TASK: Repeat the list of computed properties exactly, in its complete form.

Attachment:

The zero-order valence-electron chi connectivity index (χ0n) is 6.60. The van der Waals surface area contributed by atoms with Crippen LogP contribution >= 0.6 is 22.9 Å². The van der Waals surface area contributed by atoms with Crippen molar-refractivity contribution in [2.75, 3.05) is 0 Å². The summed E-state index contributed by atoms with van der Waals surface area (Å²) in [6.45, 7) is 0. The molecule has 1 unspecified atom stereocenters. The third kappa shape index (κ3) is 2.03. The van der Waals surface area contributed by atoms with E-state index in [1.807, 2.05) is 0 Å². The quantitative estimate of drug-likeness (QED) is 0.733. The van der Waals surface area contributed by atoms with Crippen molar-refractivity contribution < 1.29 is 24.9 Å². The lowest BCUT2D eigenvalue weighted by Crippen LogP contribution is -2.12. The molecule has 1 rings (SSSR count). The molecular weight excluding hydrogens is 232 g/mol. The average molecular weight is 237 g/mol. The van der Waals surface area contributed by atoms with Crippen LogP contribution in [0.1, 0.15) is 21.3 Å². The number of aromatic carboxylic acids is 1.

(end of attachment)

The zero-order valence-electron chi connectivity index (χ0n) is 6.60. The van der Waals surface area contributed by atoms with Crippen LogP contribution >= 0.6 is 22.9 Å². The van der Waals surface area contributed by atoms with Crippen molar-refractivity contribution in [2.75, 3.05) is 0 Å². The summed E-state index contributed by atoms with van der Waals surface area (Å²) in [6.45, 7) is 0. The molecule has 1 unspecified atom stereocenters. The third kappa shape index (κ3) is 2.03. The van der Waals surface area contributed by atoms with E-state index in [1.807, 2.05) is 0 Å². The quantitative estimate of drug-likeness (QED) is 0.733. The van der Waals surface area contributed by atoms with Crippen molar-refractivity contribution < 1.29 is 24.9 Å². The lowest BCUT2D eigenvalue weighted by Crippen LogP contribution is -2.12. The molecule has 1 rings (SSSR count). The molecular weight excluding hydrogens is 232 g/mol. The average molecular weight is 237 g/mol. The van der Waals surface area contributed by atoms with Crippen LogP contribution in [0.1, 0.15) is 21.3 Å². The number of aromatic carboxylic acids is 1.